It's not difficult to do, but backing up BI data takes time and effort. Without it, that hard-earned data could float away.
Mechanically, the backup of business intelligence data is easy. More arduous is the crafting of cohesive plans to protect strategic, analytical information that drives vital business decisions.
There's good news for executives worried about the preservation of BI data. Backup utilities are bundled into most BI products, and use of these functions seldom requires help from vendors or consultants.
But there's some not-so-good news as well: BI backup isn't automatic. Instead, corporate officials must devote energy to key data collection and retention decisions that will affect backup strategies mightily.
And while most companies that have embarked on BI projects perform at least some backup, the largest companies are doing less BI backup because their data warehouses are so big, according to Gartner analyst Donald Feinberg. For instance, Wal-Mart Stores reportedly backs up almost no BI data because of the size of its warehouses, which contain terabytes of data.
"The trouble with the backup of BI data is that you are forced to think about it, whereas with transaction data, you aren't," notes Mayur Raichura, director of information systems at Long & Foster Real Estate in Fairfax, Va.
Raichura and his staff are now sharpening Long & Foster's BI data collection policies -- moving away from initial attempts to capture metadata about every search conducted against the company's site. If all that data were to be captured, Long & Foster would generate more than 30 million rows of data in a single year, says Raichura. "How fast you decide to delete -- or not to delete -- your BI data and how you collect this information will impact your backup strategy," he says.
The first issue to think through is whether particular BI data sets need backing up at all. Consider the company that loses strategic BI data that's factored only into high-level decisions made at quarterly or annual meetings. It might be fairly easy to reproduce that lost data, because the information is highly aggregated and not very detailed, according to Keith Gile, an analyst at Forrester Research Inc.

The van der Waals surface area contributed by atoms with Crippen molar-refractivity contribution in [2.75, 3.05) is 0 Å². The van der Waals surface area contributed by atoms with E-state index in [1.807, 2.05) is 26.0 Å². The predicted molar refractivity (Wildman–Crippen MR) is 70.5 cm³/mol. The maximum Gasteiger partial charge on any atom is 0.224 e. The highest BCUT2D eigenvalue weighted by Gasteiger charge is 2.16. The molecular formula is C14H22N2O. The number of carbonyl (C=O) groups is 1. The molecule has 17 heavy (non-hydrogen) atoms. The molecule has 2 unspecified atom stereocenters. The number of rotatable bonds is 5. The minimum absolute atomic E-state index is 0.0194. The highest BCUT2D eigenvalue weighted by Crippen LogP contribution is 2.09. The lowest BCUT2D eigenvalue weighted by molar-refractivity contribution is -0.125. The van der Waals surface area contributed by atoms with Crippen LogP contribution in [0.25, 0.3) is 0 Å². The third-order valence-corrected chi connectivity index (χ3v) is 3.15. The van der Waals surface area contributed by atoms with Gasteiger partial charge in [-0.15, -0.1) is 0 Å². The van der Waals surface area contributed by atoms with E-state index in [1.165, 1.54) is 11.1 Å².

On the other hand, tactical and operational data feeds more immediate decisions and likely requires more-hearty backup measures. "Tactical decisions are made over days or weeks and are more associated with specific business cycles. Under these circumstances, BI data backup is necessary," says Gile.
Having decided where to focus backup efforts, BI executives should then begin shaping BI data maintenance policies into sound backup strategies. It's an effort that can prove challenging for even the most seasoned organizations.
"We are pretty mature in this area," says Grant Felsing, decision support manager at Briggs & Stratton, a Milwaukee-based engine manufacturer. "In a lot of the conversations I've had with other companies, I've come across a lot of blank looks."
Briggs & Stratton's data warehousing infrastructure uses Unix-based servers running software from Cary, N.C.-based SAS Institute to churn BI data from dozens of operational sources into executive management information. Briggs & Stratton gathers transactional data from financial documents and backs that information up on a monthly basis.
Backing up this BI data is technically simple but is no rote exercise. "While the Unix backup tools are pretty thought-free, you've got to decide on the timing of the backups and set them up based on standard models that extract data from various sources," says Felsing.
For companies with less BI savvy, there's also the risk that BI backup routines will be neglected. "My feeling is that not too many people are going through these exercises because they are so new to warehousing. But a company is smart not to overlook this," observes Jody Porrazzo, director of econometric risk strategy at Apex Management Group Inc., a consulting and insurance services firm in Princeton, N.J. Apex collects metadata and uses it extensively in reporting operations.
Apex is deploying a new SAS BI server, and backup functions are included as macros in the system. "It's very straightforward and very simple," says Porrazzo.